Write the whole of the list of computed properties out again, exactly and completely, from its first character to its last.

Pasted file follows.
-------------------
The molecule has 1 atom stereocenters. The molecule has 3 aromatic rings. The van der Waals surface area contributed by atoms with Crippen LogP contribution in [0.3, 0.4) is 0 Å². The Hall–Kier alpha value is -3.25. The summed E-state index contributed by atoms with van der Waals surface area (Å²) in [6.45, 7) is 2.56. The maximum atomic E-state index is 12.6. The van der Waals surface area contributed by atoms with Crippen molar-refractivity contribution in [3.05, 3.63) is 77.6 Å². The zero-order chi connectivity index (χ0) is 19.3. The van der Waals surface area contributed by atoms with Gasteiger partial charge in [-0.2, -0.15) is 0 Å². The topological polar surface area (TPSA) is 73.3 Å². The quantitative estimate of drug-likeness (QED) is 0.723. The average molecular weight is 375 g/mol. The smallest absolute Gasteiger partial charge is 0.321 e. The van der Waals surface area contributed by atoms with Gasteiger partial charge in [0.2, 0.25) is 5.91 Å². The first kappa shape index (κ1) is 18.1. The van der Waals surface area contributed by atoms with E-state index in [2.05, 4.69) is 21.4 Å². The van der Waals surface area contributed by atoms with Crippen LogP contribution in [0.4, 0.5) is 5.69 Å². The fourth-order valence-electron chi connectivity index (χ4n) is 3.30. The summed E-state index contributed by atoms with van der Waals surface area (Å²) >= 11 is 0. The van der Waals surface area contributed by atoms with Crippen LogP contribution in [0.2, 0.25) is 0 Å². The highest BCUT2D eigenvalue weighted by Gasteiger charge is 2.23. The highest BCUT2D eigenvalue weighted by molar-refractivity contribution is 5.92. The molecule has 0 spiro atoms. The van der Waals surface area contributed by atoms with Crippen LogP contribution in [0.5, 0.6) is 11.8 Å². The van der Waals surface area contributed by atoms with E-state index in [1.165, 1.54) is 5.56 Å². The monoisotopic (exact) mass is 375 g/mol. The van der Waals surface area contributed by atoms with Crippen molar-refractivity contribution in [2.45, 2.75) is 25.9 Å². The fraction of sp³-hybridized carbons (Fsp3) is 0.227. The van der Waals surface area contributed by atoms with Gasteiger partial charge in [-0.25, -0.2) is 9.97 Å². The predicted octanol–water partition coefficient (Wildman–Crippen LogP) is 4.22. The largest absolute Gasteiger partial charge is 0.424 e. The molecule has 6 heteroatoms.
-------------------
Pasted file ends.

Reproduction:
The molecule has 1 atom stereocenters. The molecule has 3 aromatic rings. The van der Waals surface area contributed by atoms with Crippen LogP contribution in [0.3, 0.4) is 0 Å². The Hall–Kier alpha value is -3.25. The summed E-state index contributed by atoms with van der Waals surface area (Å²) in [6.45, 7) is 2.56. The maximum atomic E-state index is 12.6. The van der Waals surface area contributed by atoms with Crippen molar-refractivity contribution in [3.05, 3.63) is 77.6 Å². The zero-order chi connectivity index (χ0) is 19.3. The van der Waals surface area contributed by atoms with Gasteiger partial charge in [-0.2, -0.15) is 0 Å². The topological polar surface area (TPSA) is 73.3 Å². The quantitative estimate of drug-likeness (QED) is 0.723. The average molecular weight is 375 g/mol. The smallest absolute Gasteiger partial charge is 0.321 e. The van der Waals surface area contributed by atoms with Gasteiger partial charge in [0.2, 0.25) is 5.91 Å². The first kappa shape index (κ1) is 18.1. The van der Waals surface area contributed by atoms with E-state index in [2.05, 4.69) is 21.4 Å². The van der Waals surface area contributed by atoms with Crippen LogP contribution in [0.4, 0.5) is 5.69 Å². The fourth-order valence-electron chi connectivity index (χ4n) is 3.30. The summed E-state index contributed by atoms with van der Waals surface area (Å²) >= 11 is 0. The van der Waals surface area contributed by atoms with Crippen LogP contribution in [0.2, 0.25) is 0 Å². The highest BCUT2D eigenvalue weighted by Gasteiger charge is 2.23. The highest BCUT2D eigenvalue weighted by molar-refractivity contribution is 5.92. The molecule has 0 spiro atoms. The van der Waals surface area contributed by atoms with Crippen LogP contribution in [0.5, 0.6) is 11.8 Å². The van der Waals surface area contributed by atoms with E-state index in [1.165, 1.54) is 5.56 Å². The monoisotopic (exact) mass is 375 g/mol. The van der Waals surface area contributed by atoms with Crippen molar-refractivity contribution in [2.45, 2.75) is 25.9 Å². The fraction of sp³-hybridized carbons (Fsp3) is 0.227. The van der Waals surface area contributed by atoms with Gasteiger partial charge in [-0.25, -0.2) is 9.97 Å². The predicted octanol–water partition coefficient (Wildman–Crippen LogP) is 4.22. The largest absolute Gasteiger partial charge is 0.424 e. The molecule has 6 heteroatoms.